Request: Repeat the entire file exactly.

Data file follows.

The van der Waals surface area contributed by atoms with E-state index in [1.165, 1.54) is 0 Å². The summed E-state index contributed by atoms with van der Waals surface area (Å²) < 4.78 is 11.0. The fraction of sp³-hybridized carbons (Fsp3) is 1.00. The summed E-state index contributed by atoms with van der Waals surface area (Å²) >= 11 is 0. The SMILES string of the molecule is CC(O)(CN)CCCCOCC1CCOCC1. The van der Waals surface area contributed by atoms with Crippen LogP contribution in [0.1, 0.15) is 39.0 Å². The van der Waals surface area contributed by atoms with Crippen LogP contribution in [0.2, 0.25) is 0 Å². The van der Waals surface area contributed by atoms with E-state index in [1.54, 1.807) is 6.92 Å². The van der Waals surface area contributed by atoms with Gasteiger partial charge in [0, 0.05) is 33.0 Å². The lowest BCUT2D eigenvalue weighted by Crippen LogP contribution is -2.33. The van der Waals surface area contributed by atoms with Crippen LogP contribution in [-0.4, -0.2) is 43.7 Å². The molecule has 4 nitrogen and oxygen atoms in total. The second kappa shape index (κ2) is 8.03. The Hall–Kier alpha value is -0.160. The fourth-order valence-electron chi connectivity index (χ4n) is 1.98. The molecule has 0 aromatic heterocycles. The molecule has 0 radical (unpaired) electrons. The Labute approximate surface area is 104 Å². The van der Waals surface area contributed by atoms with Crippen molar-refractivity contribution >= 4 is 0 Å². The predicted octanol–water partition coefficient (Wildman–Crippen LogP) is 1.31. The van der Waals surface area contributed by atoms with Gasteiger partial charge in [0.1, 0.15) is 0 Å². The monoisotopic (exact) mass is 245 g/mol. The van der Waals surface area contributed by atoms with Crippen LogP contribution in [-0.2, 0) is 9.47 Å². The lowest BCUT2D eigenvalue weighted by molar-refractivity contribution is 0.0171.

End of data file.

The van der Waals surface area contributed by atoms with E-state index in [1.165, 1.54) is 0 Å². The summed E-state index contributed by atoms with van der Waals surface area (Å²) < 4.78 is 11.0. The fraction of sp³-hybridized carbons (Fsp3) is 1.00. The summed E-state index contributed by atoms with van der Waals surface area (Å²) >= 11 is 0. The SMILES string of the molecule is CC(O)(CN)CCCCOCC1CCOCC1. The van der Waals surface area contributed by atoms with Crippen LogP contribution in [0.1, 0.15) is 39.0 Å². The van der Waals surface area contributed by atoms with Crippen LogP contribution in [0.2, 0.25) is 0 Å². The van der Waals surface area contributed by atoms with E-state index in [1.54, 1.807) is 6.92 Å². The van der Waals surface area contributed by atoms with Gasteiger partial charge in [0, 0.05) is 33.0 Å². The lowest BCUT2D eigenvalue weighted by Crippen LogP contribution is -2.33. The van der Waals surface area contributed by atoms with Crippen LogP contribution in [-0.4, -0.2) is 43.7 Å². The molecule has 4 nitrogen and oxygen atoms in total. The second kappa shape index (κ2) is 8.03. The Hall–Kier alpha value is -0.160. The fourth-order valence-electron chi connectivity index (χ4n) is 1.98. The molecule has 0 aromatic heterocycles. The molecule has 0 radical (unpaired) electrons. The Labute approximate surface area is 104 Å². The van der Waals surface area contributed by atoms with Crippen molar-refractivity contribution >= 4 is 0 Å². The predicted octanol–water partition coefficient (Wildman–Crippen LogP) is 1.31. The van der Waals surface area contributed by atoms with Gasteiger partial charge in [0.1, 0.15) is 0 Å². The monoisotopic (exact) mass is 245 g/mol. The van der Waals surface area contributed by atoms with Crippen LogP contribution in [-0.2, 0) is 9.47 Å². The lowest BCUT2D eigenvalue weighted by molar-refractivity contribution is 0.0171.